It is a fast-paced dining roller coaster, with explosive flavors and textural surprises.It can take upto 5 hours to finish the meal. It is an experience that one can never have any where in the world. Well behind the scenes! The kitchen is so quite & perfectly choreographed. It was an experience of a life time to watch this.
With Albert Adria
Fozen Chocolate foam
chocolate rock with raspberry powder
El Buli is located in Roses on the Costa Brava in Catalonia, Spain
â‚¬15 – â‚¬3,500 (Â£10 – Â£2,377)
The tasting menu is â‚¬185 (Â£125)
Top 20 restaurants of the world with the links to thier websites
1. El Bulli (Spain)
2. The Fat Duck (U.K.)
3. Pierre Gagnaire (France)
4. French Laundry (U.S.)
5. Tetsuya’s (Australia)
6. Bras (France)
7. Restaurant Le louis XV (Monaco)
8. Perse ( US)
9. Restaurant Arzak (Spain)
10. Mugaritz (Spain)
11. Can Fabes (Spain)
12. Nobu (U.K.)
13. Gambero Rosso (Italy)
14. Gordon Ramsay Royal Hospital Road (U.K.)
15. Restaurant Alain Ducasse (France)
16. Jean Georges (U.S., New York)
17. Le Cinq (France)
18. Daniel (U.S., New York)
19. Oud Sluis (Netherlands)
20. Chez Panisse (U.S.)
Enjoy & let us know if you have been to any of these restaurants and feel free to post comments on these.
Posted on 23. Jul, 2007 by Administrator.
This is the next generation of Indian Cooking. This is creating classic Indian dishes by using simplistic techniques along with a delicious juxtaposition of global flavors.
The recipes in this book is unique & has a collection of beautiful photography.
View the official video for MIC
Go to the official site
Posted on 15. Jul, 2007 by Administrator.
Paris abounds with sublime dining experiences from superchefs like Alain Ducasse and JoÃ«l Robuchon. Yes, you can also gorge yourself on popular bistro classics like duck confit and steak au poivre. But my favorite time was when i visited the best pastry shops, local food markets & traditional french eateries.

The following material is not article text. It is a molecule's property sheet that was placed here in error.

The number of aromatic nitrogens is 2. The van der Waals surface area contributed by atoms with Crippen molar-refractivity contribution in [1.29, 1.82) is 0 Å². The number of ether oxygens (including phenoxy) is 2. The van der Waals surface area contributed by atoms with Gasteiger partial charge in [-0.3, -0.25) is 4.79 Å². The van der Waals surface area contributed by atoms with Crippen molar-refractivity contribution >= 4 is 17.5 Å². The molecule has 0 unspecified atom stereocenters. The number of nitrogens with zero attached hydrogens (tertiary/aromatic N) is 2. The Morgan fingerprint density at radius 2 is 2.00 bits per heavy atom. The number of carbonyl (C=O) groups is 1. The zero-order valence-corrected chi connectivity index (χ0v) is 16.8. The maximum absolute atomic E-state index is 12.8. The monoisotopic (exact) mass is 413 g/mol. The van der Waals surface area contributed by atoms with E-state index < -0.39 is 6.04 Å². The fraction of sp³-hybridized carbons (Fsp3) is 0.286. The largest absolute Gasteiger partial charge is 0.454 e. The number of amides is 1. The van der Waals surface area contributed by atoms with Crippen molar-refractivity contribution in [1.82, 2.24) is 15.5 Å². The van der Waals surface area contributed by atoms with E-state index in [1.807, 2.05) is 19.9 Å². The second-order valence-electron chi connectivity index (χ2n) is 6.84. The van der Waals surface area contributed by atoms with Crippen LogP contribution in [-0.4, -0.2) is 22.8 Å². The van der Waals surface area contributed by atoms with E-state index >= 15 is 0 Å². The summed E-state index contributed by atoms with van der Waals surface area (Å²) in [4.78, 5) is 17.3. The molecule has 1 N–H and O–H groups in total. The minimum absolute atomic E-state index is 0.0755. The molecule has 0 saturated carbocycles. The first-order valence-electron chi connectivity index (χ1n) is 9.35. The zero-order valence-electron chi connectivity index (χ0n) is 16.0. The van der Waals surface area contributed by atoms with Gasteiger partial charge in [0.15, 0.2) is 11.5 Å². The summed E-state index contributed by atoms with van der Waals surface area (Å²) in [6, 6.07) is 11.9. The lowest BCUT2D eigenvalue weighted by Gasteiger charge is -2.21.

Who Makes The Best Parisian Macarons?
I think out of all the macaroons i tasted in paris,
i have to say “Pierre Herme” is the by far best! The store i visited was on rue de vaugirad was absolutely a sinful pleasure!
There are some more stores which come close like the Laudree. But i still can taste the “Ispahan” – which is a rose flavored macaroon with ‘creme of letchi’ & ‘compote de framboises ‘ which was was a flavor combination like i have never experienced before!
if you want to learn how to make a real french macaroon, you can learn it from this french chef below!
Sorry translation not provided!
Here is a recipe i have used which is easy and have had excellent results all the time!
1 1/2 cups confectioners’ sugar
7/8 cups almond flour
1/2 cup egg whites
2 tablespoons sugar
3 drops food coloring
1/4 cup water
Use your own fillings like jams, jellies, mousses ect
1 cup (2 sticks) unsalted butter, room temperature
1/2 cup confectioners’ sugar
1 tablespoon hot water
1 teaspoon instant coffee
1/4 teaspoon vanilla extract
Preheat oven to 300 degrees F.
Stir together the confectioners’ sugar and almond flour and sift it through a tammie or very open mesh strainer. In a mixer with a whip attachment, whip the whites until frothy. Add the sugar (and food coloring if using) and whip until stiff. Add 1/3 of the almond mixture and fold part way in. Add another 1/3 and fold partway in. Add final 1/3 and fold in leaving a few specks of egg whites. It will look like deflated marshmallow. Place a pastry bag with a close pin holding it shut in a